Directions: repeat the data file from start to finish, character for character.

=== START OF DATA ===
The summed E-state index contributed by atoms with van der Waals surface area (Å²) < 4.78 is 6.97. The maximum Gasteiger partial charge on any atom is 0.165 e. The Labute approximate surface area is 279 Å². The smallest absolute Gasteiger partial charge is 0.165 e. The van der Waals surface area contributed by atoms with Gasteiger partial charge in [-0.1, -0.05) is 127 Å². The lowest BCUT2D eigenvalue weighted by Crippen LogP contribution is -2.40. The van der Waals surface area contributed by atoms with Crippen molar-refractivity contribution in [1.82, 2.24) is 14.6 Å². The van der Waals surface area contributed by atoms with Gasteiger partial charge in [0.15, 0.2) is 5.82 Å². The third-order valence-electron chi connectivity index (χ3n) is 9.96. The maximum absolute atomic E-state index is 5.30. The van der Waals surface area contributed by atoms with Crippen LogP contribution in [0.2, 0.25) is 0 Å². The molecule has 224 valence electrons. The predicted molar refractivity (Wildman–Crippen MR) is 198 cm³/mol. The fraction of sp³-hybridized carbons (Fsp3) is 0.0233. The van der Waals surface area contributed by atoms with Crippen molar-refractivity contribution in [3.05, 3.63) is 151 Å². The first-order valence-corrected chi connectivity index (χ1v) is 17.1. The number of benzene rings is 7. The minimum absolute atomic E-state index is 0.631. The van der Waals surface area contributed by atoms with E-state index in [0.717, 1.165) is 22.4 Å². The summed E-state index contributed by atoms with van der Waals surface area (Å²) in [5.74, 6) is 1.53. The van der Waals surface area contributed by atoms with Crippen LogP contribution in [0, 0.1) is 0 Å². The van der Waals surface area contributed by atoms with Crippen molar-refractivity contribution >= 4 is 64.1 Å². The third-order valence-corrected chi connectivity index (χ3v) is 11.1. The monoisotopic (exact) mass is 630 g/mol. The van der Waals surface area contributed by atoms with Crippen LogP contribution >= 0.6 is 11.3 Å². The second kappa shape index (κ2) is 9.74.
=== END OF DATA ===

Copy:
The summed E-state index contributed by atoms with van der Waals surface area (Å²) < 4.78 is 6.97. The maximum Gasteiger partial charge on any atom is 0.165 e. The Labute approximate surface area is 279 Å². The smallest absolute Gasteiger partial charge is 0.165 e. The van der Waals surface area contributed by atoms with Gasteiger partial charge in [-0.1, -0.05) is 127 Å². The lowest BCUT2D eigenvalue weighted by Crippen LogP contribution is -2.40. The van der Waals surface area contributed by atoms with Crippen molar-refractivity contribution in [1.82, 2.24) is 14.6 Å². The van der Waals surface area contributed by atoms with Gasteiger partial charge in [0.15, 0.2) is 5.82 Å². The third-order valence-electron chi connectivity index (χ3n) is 9.96. The maximum absolute atomic E-state index is 5.30. The van der Waals surface area contributed by atoms with Crippen LogP contribution in [0.2, 0.25) is 0 Å². The molecule has 224 valence electrons. The predicted molar refractivity (Wildman–Crippen MR) is 198 cm³/mol. The fraction of sp³-hybridized carbons (Fsp3) is 0.0233. The van der Waals surface area contributed by atoms with Crippen molar-refractivity contribution in [3.05, 3.63) is 151 Å². The first-order valence-corrected chi connectivity index (χ1v) is 17.1. The number of benzene rings is 7. The minimum absolute atomic E-state index is 0.631. The van der Waals surface area contributed by atoms with E-state index in [0.717, 1.165) is 22.4 Å². The summed E-state index contributed by atoms with van der Waals surface area (Å²) in [5.74, 6) is 1.53. The van der Waals surface area contributed by atoms with Crippen LogP contribution in [0, 0.1) is 0 Å². The van der Waals surface area contributed by atoms with Crippen molar-refractivity contribution >= 4 is 64.1 Å². The third-order valence-corrected chi connectivity index (χ3v) is 11.1. The monoisotopic (exact) mass is 630 g/mol. The van der Waals surface area contributed by atoms with Crippen LogP contribution >= 0.6 is 11.3 Å². The second kappa shape index (κ2) is 9.74.